The White House, President George W. Bush Click to print this document

For Immediate Release
Office of the Press Secretary
July 24, 2008

Press Briefing by Dana Perino
James S. Brady Press Briefing Room

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12:43 P.M. EDT

MS. PERINO: A special welcome to the Frattos. A couple of announcements, so bear with me here.

In his speech on the freedom agenda earlier this morning you heard the President discuss PEPFAR, which is the President's Emergency Plan for AIDS Relief. He noted the importance of continuing our commitment to fight HIV/AIDS, malaria and other diseases in the poorest countries. He emphasized that "nations afflicted with debilitating public health crises cannot build strong and prosperous societies for their citizens." And today the House is set to vote on final passage for the legislation to reauthorize PEPFAR and other diseases, the treatment for them. The President looks forward to passage of one of his highest priorities, and commends the many members from both sides of the aisle who worked to get it done. The bill will ensure that we are able to keep our commitments to replace disease and despair with healing and hope.

Also, it's come to light that Congressional Democrats plan a maneuver today to turn off what's called the "Medicare trigger." It was passed in 2003 and created a warning system whenever Medicare spending began to take a larger percentage of federal spending. Basically it required that when Medicare spending from general revenue exceeds 45 percent in two consecutive trustees' reports, the President would be required to propose a plan to Congress to reduce spending. Congress -- the Democratic leaders in Congress have decided not to take action, and would have the responsibility for acting on the proposals under expedited procedures.

Because they haven't acted and they ignored the warning, they have not fulfilled their obligations. Well, today, apparently Speaker Pelosi intends to do away with the trigger altogether for the remainder of the Congress, not only abandoning any responsibility to deal with runaway entitlement spending now, but to even get rid of the warning system altogether. This is the legislative equivalent of pulling out the fuse lights in your car, or the fuse in your car, when the "check engine" light is flashing.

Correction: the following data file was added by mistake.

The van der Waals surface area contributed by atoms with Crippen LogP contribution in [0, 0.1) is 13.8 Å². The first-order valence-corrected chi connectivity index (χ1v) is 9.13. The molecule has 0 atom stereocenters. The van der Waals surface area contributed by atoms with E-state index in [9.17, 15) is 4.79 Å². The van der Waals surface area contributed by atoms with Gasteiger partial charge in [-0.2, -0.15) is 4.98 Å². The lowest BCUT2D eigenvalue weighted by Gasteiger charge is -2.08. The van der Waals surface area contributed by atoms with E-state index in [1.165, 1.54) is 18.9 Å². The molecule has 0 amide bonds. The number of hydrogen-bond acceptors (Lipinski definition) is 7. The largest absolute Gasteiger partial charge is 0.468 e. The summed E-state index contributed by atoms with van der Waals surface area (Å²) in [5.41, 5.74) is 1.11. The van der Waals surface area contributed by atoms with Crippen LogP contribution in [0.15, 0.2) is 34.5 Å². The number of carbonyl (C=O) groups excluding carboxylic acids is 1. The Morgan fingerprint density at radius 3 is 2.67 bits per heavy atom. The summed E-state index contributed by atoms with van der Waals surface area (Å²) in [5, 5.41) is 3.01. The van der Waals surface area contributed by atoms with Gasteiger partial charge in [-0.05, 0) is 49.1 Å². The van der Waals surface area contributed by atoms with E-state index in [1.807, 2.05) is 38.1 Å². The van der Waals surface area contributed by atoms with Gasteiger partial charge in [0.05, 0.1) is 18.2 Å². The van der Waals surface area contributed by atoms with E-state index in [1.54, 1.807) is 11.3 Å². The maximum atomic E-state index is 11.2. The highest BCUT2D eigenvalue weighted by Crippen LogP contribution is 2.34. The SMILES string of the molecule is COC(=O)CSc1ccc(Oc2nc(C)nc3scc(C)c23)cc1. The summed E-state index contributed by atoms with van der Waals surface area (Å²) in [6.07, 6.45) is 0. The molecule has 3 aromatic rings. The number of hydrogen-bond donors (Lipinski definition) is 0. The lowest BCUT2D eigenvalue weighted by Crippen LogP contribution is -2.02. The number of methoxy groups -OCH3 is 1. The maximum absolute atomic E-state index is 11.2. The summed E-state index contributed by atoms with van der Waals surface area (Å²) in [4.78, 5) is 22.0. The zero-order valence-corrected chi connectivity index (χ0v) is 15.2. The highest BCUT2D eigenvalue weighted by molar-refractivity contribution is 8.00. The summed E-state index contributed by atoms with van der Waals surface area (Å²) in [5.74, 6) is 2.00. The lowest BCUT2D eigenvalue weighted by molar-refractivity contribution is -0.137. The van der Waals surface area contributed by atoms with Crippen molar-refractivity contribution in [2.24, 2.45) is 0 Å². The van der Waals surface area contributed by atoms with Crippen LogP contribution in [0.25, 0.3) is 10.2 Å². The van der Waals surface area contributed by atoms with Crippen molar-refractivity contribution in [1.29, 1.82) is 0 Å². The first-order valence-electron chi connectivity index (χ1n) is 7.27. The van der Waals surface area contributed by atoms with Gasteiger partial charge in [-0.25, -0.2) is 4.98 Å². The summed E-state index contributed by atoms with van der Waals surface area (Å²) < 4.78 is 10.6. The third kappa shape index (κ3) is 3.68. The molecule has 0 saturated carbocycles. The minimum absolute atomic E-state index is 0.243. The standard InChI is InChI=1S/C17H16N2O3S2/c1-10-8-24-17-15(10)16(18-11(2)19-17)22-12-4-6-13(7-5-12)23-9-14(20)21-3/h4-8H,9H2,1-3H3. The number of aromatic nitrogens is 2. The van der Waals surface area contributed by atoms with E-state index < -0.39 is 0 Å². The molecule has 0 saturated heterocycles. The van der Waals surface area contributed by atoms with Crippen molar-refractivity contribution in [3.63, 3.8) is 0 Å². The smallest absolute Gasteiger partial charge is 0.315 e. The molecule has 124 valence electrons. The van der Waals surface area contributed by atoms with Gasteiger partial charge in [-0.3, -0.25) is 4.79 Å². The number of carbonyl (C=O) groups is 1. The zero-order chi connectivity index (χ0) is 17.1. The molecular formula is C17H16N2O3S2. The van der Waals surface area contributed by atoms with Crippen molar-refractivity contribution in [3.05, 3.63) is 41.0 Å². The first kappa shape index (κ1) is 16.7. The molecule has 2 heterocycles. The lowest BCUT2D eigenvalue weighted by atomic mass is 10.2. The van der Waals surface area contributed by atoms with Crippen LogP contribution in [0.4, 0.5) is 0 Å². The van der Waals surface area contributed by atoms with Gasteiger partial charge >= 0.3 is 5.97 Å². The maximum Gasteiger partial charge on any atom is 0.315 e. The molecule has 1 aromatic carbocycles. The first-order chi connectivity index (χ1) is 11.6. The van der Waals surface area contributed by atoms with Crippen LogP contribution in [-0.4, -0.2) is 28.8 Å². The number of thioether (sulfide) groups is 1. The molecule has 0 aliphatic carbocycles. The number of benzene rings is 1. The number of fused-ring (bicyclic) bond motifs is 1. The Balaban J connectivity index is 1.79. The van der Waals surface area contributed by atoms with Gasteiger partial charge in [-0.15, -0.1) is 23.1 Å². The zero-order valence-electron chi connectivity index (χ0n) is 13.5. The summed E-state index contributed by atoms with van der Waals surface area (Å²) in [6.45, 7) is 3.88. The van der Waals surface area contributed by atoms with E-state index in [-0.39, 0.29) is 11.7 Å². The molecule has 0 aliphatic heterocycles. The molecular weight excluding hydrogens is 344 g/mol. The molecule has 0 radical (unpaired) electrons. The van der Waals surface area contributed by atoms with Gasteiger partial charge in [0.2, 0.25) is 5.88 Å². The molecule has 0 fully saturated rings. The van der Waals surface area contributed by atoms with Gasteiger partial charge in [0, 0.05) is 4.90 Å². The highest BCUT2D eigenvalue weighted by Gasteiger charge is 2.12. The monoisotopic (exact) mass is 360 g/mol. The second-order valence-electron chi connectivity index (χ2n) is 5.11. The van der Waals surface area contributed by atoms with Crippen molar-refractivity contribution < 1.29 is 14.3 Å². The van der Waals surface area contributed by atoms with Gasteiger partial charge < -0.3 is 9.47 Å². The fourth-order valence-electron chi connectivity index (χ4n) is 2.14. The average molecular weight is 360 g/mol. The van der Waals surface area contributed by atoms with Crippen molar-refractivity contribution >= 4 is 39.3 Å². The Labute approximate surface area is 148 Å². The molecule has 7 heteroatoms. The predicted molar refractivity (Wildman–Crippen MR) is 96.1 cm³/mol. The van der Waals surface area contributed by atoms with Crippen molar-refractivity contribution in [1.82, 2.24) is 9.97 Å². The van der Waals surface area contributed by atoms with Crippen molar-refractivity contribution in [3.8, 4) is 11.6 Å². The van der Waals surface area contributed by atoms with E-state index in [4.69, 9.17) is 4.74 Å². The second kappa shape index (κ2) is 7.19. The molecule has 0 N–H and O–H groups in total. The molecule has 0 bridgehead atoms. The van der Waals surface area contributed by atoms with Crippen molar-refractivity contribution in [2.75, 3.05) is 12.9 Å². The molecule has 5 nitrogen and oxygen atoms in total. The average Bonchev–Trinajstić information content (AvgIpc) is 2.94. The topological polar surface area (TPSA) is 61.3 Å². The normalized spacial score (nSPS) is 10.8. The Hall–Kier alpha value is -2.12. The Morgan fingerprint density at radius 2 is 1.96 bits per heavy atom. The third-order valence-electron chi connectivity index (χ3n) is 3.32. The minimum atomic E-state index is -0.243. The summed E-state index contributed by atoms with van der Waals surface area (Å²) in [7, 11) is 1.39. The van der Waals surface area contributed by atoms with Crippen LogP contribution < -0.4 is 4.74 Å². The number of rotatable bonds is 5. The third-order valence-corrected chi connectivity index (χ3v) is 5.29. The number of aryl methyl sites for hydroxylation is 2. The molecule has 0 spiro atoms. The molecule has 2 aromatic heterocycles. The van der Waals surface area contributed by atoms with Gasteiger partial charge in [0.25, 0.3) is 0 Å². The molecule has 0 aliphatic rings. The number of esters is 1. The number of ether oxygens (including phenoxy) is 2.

The growth in entitlement spending, as you have heard the President say, is coming decades to -- in the coming decades will pose a tremendous risk to the United States economy. He has proposed ways in his budgets to deal with it, both on Medicare and also on Social Security. And we know that the Congress is reluctant to act on that as well.

There's another troubling aspect to all of this, and that is that actions by Democratic leaders to change the rules of the game when it gets to be uncomfortable, and we saw this with the Colombia free trade agreement. So instead of playing by their own rules, they just decided to change the rules altogether. And we're quite disappointed by this, and we'll be watching for further action.

That's it. Go ahead.

Q I wanted to ask about the housing bill. You all obviously decided to support it. I'm curious, though, what the White House estimates are of how much this will help, especially given the magnitude of the problem. We're talking about possibly getting new mortgages -- new, more attractive mortgages for about 400,000 people when some estimates put the number of foreclosures coming at about 6 million. How has the White House calculated that this will help? Is it because it would have a broader domino effect, or is 400,000 enough people to get help to? What's the calculation there?

MS. PERINO: There's several different aspects of the bill. You've mentioned a couple of them, but one of the things that we thought was most important, and the reason that the President decided that it was too important to have a prolonged veto fight -- that we were sure we would win and we proved that we would win yesterday -- is because Secretary Paulson has said that we need to have the GSE reform for Fannie Mae and Freddie Mac in order for us to be able to help stabilize the markets and provide confidence to the markets, which would not only help homeowners, but would help the overall economy. So that was the largest part of the bill.

Certainly, there are going to be some people that we are not going to be able to help that are going to have foreclosures. But we have been able, through HOPE NOW and through FHA Secure, two programs where we worked with the private sector and with HUD, to try to make sure that people could rework their loans. That will help, and this bill will provide some more help.

One of the things that we did not like about that $4 billion that the Democrats wanted to include in the bill is that it's an incentive for lenders to foreclose. Without that money -- if they think -- if the lenders think that they're going to get bailed out by the federal government, they're more incentivized then to foreclose on a property. What we would prefer is to not have that type of a bailout and to have the lenders be incentivized to try to work with the current homeowner to rework the loan in a way that the lender -- or that the homeowner can pay. So that -- those are the broad parameters of the bill.